4 ways mobile research challenges insights pros

Published
October 2013
Author
Bala Rajan
Abstract
The author details four challenges MR and insights professionals face when conducting mobile research, such as lack of detailed responses and being unfamiliar with the medium, and suggests solutions on how to overcome these hurdles.

6 essential steps for successful global segmentation

Published
January 2014
Author
Chrissie Wells
Abstract
This article looks into the challenges faced in developing market segmentations that work both globally and in diverse local markets and explores ways of overcoming these challenges.

8 tips to help you build successful customer surveys

Published
February 1999
Author
Marcie Levine
Abstract
Creating customer surveys can be overwhelming, particularly if you have never developed one. This article details eight steps for creating successful surveys and becoming a survey expert.

A beginner's guide to DIY research

Published
August 2012
Author
Tom Cates
Abstract
Taking a broad look at DIY client research, the author details the potential benefits and drawbacks, explains when a study might require research professionals and offers five best practices, including survey layout and question design.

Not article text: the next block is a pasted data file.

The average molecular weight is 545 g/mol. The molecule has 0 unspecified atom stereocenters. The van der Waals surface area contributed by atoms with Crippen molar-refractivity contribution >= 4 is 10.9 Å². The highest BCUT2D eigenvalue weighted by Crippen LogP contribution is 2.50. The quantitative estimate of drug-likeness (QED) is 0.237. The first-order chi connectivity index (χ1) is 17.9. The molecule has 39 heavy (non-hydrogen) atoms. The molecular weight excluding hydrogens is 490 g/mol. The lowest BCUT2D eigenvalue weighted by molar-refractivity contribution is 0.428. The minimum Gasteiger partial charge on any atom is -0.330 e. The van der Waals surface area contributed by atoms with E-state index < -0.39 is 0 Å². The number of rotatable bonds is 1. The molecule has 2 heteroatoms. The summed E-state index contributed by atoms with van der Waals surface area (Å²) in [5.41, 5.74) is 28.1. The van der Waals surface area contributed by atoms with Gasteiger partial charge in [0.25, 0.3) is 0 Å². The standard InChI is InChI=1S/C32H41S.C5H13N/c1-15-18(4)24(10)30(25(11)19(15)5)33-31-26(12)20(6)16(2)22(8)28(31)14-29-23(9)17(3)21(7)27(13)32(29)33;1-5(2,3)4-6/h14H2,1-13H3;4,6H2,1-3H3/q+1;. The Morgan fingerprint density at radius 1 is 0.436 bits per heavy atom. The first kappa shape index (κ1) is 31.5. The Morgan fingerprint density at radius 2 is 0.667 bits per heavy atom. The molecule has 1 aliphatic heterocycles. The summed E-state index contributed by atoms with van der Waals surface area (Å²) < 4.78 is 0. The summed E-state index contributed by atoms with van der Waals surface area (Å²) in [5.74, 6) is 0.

A better customer satisfaction scale

Published
October 1999
Author
Howard Waddell
Abstract
Traditional rating scales used for customer satisfaction measurement have significant weaknesses when used in practical situations. This article discusses customer satisfaction scales, including one that is more straightforward than traditional scales.

A bird's-eye view of what mobile can do

Published
July 2013
Author
Jerry W. Thomas
Abstract
A broad look at current mobile-device capabilities and how they can be incorporated to improve qualitative and quantitative research.

A brief guide to outsourcing

Published
November 2005
Authors
Ashwin Mittal and Kedar Sohoni
Abstract
Discusses the risks of outsourcing, including cultural issues, and offers ways to overcome/mitigate those risks.

A case study using the Heineken “Weasel” commercial

Published
March 2011
Authors
Sandeep Patnaik and Scott Purvis
Abstract
A number of different approaches have emerged for measuring emotional response to advertisements. This article compares and contrasts the results of three different measurement techniques as they were applied to the same 30-second TV spot for Heineken beer.

A CATI system lowers Spiegel Inc.'s research costs and gives it a direct link to its customers

Published
February 1992
Author
Cheryl Ross
Abstract
This article describes Spiegel Inc.’s success using a computer-assisted telephone interviewing (CATI) system to conduct its phone surveys. Benefits included speed, the ability to develop more complex, flexible question patterns and the ability to integrate database information of past behaviors with current attitudes expressed in the survey responses.

A Colorado HMO ties patient satisfaction to physician incentives

Published
November 1993
Authors
Charles Gaughan and Lori Muneta
Abstract
TakeCare HMO conducted a telephone satisfaction survey to gauge its primary-care physicians' performance in three crucial areas: access to care, physician care, and the office staff and environment. Rather than using a research firm to conduct these phone surveys, the HMO used specially trained employees.